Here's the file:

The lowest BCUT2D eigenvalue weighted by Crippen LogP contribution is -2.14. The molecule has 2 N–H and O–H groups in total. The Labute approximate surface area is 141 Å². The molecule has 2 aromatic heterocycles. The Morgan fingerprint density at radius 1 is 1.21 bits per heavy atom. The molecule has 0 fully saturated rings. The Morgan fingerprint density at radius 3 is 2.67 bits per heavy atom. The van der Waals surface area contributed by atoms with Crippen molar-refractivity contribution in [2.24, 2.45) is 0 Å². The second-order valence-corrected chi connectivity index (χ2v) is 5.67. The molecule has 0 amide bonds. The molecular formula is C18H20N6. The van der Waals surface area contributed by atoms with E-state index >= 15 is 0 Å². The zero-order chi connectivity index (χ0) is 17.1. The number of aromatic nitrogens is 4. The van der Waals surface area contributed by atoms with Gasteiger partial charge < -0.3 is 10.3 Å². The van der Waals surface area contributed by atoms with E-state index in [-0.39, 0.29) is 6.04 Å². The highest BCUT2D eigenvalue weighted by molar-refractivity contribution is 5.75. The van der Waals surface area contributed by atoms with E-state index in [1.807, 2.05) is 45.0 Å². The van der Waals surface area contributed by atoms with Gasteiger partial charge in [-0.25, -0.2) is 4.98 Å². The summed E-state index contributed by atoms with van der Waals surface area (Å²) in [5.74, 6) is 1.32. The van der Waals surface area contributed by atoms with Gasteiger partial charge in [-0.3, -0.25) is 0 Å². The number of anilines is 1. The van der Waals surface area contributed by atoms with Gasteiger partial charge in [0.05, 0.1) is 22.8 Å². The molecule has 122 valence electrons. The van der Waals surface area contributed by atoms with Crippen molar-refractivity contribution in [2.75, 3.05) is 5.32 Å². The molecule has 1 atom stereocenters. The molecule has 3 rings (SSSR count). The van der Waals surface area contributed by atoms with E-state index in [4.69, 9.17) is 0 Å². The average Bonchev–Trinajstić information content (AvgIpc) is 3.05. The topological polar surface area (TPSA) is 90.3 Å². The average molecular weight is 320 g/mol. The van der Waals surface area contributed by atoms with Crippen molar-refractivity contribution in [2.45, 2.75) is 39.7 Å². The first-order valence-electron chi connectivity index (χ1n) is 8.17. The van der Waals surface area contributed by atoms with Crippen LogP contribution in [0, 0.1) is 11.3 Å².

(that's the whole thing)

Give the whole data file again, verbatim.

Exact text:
The lowest BCUT2D eigenvalue weighted by Crippen LogP contribution is -2.14. The molecule has 2 N–H and O–H groups in total. The Labute approximate surface area is 141 Å². The molecule has 2 aromatic heterocycles. The Morgan fingerprint density at radius 1 is 1.21 bits per heavy atom. The molecule has 0 fully saturated rings. The Morgan fingerprint density at radius 3 is 2.67 bits per heavy atom. The van der Waals surface area contributed by atoms with Crippen molar-refractivity contribution in [2.24, 2.45) is 0 Å². The second-order valence-corrected chi connectivity index (χ2v) is 5.67. The molecule has 0 amide bonds. The molecular formula is C18H20N6. The van der Waals surface area contributed by atoms with E-state index >= 15 is 0 Å². The zero-order chi connectivity index (χ0) is 17.1. The number of aromatic nitrogens is 4. The van der Waals surface area contributed by atoms with Gasteiger partial charge < -0.3 is 10.3 Å². The van der Waals surface area contributed by atoms with E-state index in [-0.39, 0.29) is 6.04 Å². The highest BCUT2D eigenvalue weighted by molar-refractivity contribution is 5.75. The van der Waals surface area contributed by atoms with E-state index in [1.807, 2.05) is 45.0 Å². The van der Waals surface area contributed by atoms with Gasteiger partial charge in [-0.25, -0.2) is 4.98 Å². The summed E-state index contributed by atoms with van der Waals surface area (Å²) in [5.74, 6) is 1.32. The van der Waals surface area contributed by atoms with Gasteiger partial charge in [-0.3, -0.25) is 0 Å². The number of anilines is 1. The van der Waals surface area contributed by atoms with Gasteiger partial charge in [0.05, 0.1) is 22.8 Å². The molecule has 122 valence electrons. The van der Waals surface area contributed by atoms with Crippen molar-refractivity contribution in [2.75, 3.05) is 5.32 Å². The molecule has 1 atom stereocenters. The molecule has 3 rings (SSSR count). The van der Waals surface area contributed by atoms with E-state index in [4.69, 9.17) is 0 Å². The average Bonchev–Trinajstić information content (AvgIpc) is 3.05. The topological polar surface area (TPSA) is 90.3 Å². The average molecular weight is 320 g/mol. The van der Waals surface area contributed by atoms with Crippen molar-refractivity contribution in [2.45, 2.75) is 39.7 Å². The first-order valence-electron chi connectivity index (χ1n) is 8.17. The van der Waals surface area contributed by atoms with Crippen LogP contribution in [0, 0.1) is 11.3 Å².